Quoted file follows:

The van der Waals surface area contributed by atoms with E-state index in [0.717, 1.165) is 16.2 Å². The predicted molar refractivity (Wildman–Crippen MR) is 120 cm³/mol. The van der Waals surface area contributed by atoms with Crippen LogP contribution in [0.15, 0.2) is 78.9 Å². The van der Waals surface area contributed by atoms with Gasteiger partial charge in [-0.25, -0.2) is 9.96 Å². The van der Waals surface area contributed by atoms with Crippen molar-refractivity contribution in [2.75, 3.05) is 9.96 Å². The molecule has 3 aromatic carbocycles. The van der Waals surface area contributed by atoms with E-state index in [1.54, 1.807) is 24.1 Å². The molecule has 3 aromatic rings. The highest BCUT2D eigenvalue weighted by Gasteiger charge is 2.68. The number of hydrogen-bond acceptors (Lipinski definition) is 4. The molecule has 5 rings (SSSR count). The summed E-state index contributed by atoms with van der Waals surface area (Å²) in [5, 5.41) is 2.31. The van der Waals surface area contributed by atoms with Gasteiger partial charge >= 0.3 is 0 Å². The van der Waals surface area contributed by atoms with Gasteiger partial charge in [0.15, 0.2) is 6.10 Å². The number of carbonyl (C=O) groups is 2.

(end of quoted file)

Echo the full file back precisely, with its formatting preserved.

The van der Waals surface area contributed by atoms with E-state index in [0.717, 1.165) is 16.2 Å². The predicted molar refractivity (Wildman–Crippen MR) is 120 cm³/mol. The van der Waals surface area contributed by atoms with Crippen LogP contribution in [0.15, 0.2) is 78.9 Å². The van der Waals surface area contributed by atoms with Gasteiger partial charge in [-0.25, -0.2) is 9.96 Å². The van der Waals surface area contributed by atoms with Crippen molar-refractivity contribution in [2.75, 3.05) is 9.96 Å². The molecule has 3 aromatic carbocycles. The van der Waals surface area contributed by atoms with E-state index in [1.54, 1.807) is 24.1 Å². The molecule has 3 aromatic rings. The highest BCUT2D eigenvalue weighted by Gasteiger charge is 2.68. The number of hydrogen-bond acceptors (Lipinski definition) is 4. The molecule has 5 rings (SSSR count). The summed E-state index contributed by atoms with van der Waals surface area (Å²) in [5, 5.41) is 2.31. The van der Waals surface area contributed by atoms with Gasteiger partial charge >= 0.3 is 0 Å². The van der Waals surface area contributed by atoms with Gasteiger partial charge in [0.15, 0.2) is 6.10 Å². The number of carbonyl (C=O) groups is 2.